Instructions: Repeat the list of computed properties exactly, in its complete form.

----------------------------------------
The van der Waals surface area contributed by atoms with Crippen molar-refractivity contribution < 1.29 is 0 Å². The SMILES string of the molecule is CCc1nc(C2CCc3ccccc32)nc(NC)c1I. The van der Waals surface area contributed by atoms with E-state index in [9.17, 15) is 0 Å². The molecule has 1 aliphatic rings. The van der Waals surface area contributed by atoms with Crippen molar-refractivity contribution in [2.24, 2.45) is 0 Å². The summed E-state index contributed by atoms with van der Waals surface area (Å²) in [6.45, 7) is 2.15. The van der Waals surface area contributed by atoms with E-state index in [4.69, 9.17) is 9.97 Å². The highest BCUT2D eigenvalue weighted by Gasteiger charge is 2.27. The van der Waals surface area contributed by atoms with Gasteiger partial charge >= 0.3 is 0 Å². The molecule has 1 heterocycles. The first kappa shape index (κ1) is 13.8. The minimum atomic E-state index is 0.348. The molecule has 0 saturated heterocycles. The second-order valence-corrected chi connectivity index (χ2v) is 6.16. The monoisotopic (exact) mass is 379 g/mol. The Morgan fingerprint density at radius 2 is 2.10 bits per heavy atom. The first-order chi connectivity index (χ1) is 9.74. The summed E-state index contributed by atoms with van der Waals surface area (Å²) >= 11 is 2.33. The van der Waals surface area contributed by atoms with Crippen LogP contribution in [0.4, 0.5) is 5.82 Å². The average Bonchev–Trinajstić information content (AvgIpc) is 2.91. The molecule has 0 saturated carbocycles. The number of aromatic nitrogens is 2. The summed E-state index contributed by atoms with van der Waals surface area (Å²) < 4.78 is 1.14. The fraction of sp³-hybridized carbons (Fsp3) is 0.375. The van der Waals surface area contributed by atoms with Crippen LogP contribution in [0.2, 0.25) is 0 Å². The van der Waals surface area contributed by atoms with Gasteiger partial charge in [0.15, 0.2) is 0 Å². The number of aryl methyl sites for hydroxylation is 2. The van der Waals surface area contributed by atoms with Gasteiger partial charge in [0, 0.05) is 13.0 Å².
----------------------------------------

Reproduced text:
The van der Waals surface area contributed by atoms with Crippen molar-refractivity contribution < 1.29 is 0 Å². The SMILES string of the molecule is CCc1nc(C2CCc3ccccc32)nc(NC)c1I. The van der Waals surface area contributed by atoms with E-state index in [9.17, 15) is 0 Å². The molecule has 1 aliphatic rings. The van der Waals surface area contributed by atoms with Crippen molar-refractivity contribution in [2.24, 2.45) is 0 Å². The summed E-state index contributed by atoms with van der Waals surface area (Å²) in [6.45, 7) is 2.15. The van der Waals surface area contributed by atoms with E-state index in [4.69, 9.17) is 9.97 Å². The highest BCUT2D eigenvalue weighted by Gasteiger charge is 2.27. The van der Waals surface area contributed by atoms with Gasteiger partial charge >= 0.3 is 0 Å². The molecule has 1 heterocycles. The first kappa shape index (κ1) is 13.8. The minimum atomic E-state index is 0.348. The molecule has 0 saturated heterocycles. The second-order valence-corrected chi connectivity index (χ2v) is 6.16. The monoisotopic (exact) mass is 379 g/mol. The Morgan fingerprint density at radius 2 is 2.10 bits per heavy atom. The first-order chi connectivity index (χ1) is 9.74. The summed E-state index contributed by atoms with van der Waals surface area (Å²) >= 11 is 2.33. The van der Waals surface area contributed by atoms with Crippen LogP contribution in [0.4, 0.5) is 5.82 Å². The average Bonchev–Trinajstić information content (AvgIpc) is 2.91. The molecule has 0 saturated carbocycles. The number of aromatic nitrogens is 2. The summed E-state index contributed by atoms with van der Waals surface area (Å²) < 4.78 is 1.14. The fraction of sp³-hybridized carbons (Fsp3) is 0.375. The van der Waals surface area contributed by atoms with Crippen LogP contribution in [0.2, 0.25) is 0 Å². The van der Waals surface area contributed by atoms with Gasteiger partial charge in [0.15, 0.2) is 0 Å². The number of aryl methyl sites for hydroxylation is 2. The van der Waals surface area contributed by atoms with Gasteiger partial charge in [0, 0.05) is 13.0 Å².